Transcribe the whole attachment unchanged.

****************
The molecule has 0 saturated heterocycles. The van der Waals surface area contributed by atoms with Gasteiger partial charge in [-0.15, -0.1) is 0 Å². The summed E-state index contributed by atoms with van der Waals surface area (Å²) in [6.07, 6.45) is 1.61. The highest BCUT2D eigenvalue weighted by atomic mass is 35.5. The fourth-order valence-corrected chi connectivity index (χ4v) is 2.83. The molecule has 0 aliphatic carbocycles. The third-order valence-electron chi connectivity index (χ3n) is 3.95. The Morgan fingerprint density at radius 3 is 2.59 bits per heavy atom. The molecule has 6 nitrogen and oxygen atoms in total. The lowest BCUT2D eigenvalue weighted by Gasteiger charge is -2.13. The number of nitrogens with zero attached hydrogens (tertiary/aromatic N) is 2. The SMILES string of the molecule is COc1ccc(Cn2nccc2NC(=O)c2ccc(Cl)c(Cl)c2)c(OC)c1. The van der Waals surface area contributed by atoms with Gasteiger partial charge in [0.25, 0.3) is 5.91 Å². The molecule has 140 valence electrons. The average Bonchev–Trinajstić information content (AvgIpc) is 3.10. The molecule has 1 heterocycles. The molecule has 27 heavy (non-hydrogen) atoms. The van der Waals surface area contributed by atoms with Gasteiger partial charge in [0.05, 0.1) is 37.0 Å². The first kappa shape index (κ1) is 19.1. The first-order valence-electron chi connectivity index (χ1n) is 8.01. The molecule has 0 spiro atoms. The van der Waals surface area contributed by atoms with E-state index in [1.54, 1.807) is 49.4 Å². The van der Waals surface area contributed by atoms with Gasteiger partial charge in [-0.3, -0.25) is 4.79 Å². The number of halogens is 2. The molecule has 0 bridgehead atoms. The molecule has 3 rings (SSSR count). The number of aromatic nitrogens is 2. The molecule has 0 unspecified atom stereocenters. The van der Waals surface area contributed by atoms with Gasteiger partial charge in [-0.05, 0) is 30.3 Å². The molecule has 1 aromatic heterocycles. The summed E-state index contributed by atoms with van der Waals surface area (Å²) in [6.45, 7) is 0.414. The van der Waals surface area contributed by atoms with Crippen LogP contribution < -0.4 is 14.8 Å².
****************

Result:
The molecule has 0 saturated heterocycles. The van der Waals surface area contributed by atoms with Gasteiger partial charge in [-0.15, -0.1) is 0 Å². The summed E-state index contributed by atoms with van der Waals surface area (Å²) in [6.07, 6.45) is 1.61. The highest BCUT2D eigenvalue weighted by atomic mass is 35.5. The fourth-order valence-corrected chi connectivity index (χ4v) is 2.83. The molecule has 0 aliphatic carbocycles. The third-order valence-electron chi connectivity index (χ3n) is 3.95. The Morgan fingerprint density at radius 3 is 2.59 bits per heavy atom. The molecule has 6 nitrogen and oxygen atoms in total. The lowest BCUT2D eigenvalue weighted by Gasteiger charge is -2.13. The number of nitrogens with zero attached hydrogens (tertiary/aromatic N) is 2. The SMILES string of the molecule is COc1ccc(Cn2nccc2NC(=O)c2ccc(Cl)c(Cl)c2)c(OC)c1. The van der Waals surface area contributed by atoms with Gasteiger partial charge in [0.25, 0.3) is 5.91 Å². The molecule has 140 valence electrons. The average Bonchev–Trinajstić information content (AvgIpc) is 3.10. The molecule has 1 heterocycles. The molecule has 27 heavy (non-hydrogen) atoms. The van der Waals surface area contributed by atoms with Gasteiger partial charge in [0.05, 0.1) is 37.0 Å². The first kappa shape index (κ1) is 19.1. The first-order valence-electron chi connectivity index (χ1n) is 8.01. The molecule has 0 spiro atoms. The van der Waals surface area contributed by atoms with E-state index in [1.54, 1.807) is 49.4 Å². The van der Waals surface area contributed by atoms with Gasteiger partial charge in [-0.3, -0.25) is 4.79 Å². The number of halogens is 2. The molecule has 0 bridgehead atoms. The molecule has 3 rings (SSSR count). The number of aromatic nitrogens is 2. The molecule has 0 unspecified atom stereocenters. The van der Waals surface area contributed by atoms with Gasteiger partial charge in [-0.05, 0) is 30.3 Å². The molecule has 1 aromatic heterocycles. The summed E-state index contributed by atoms with van der Waals surface area (Å²) in [6.45, 7) is 0.414. The van der Waals surface area contributed by atoms with Crippen LogP contribution < -0.4 is 14.8 Å².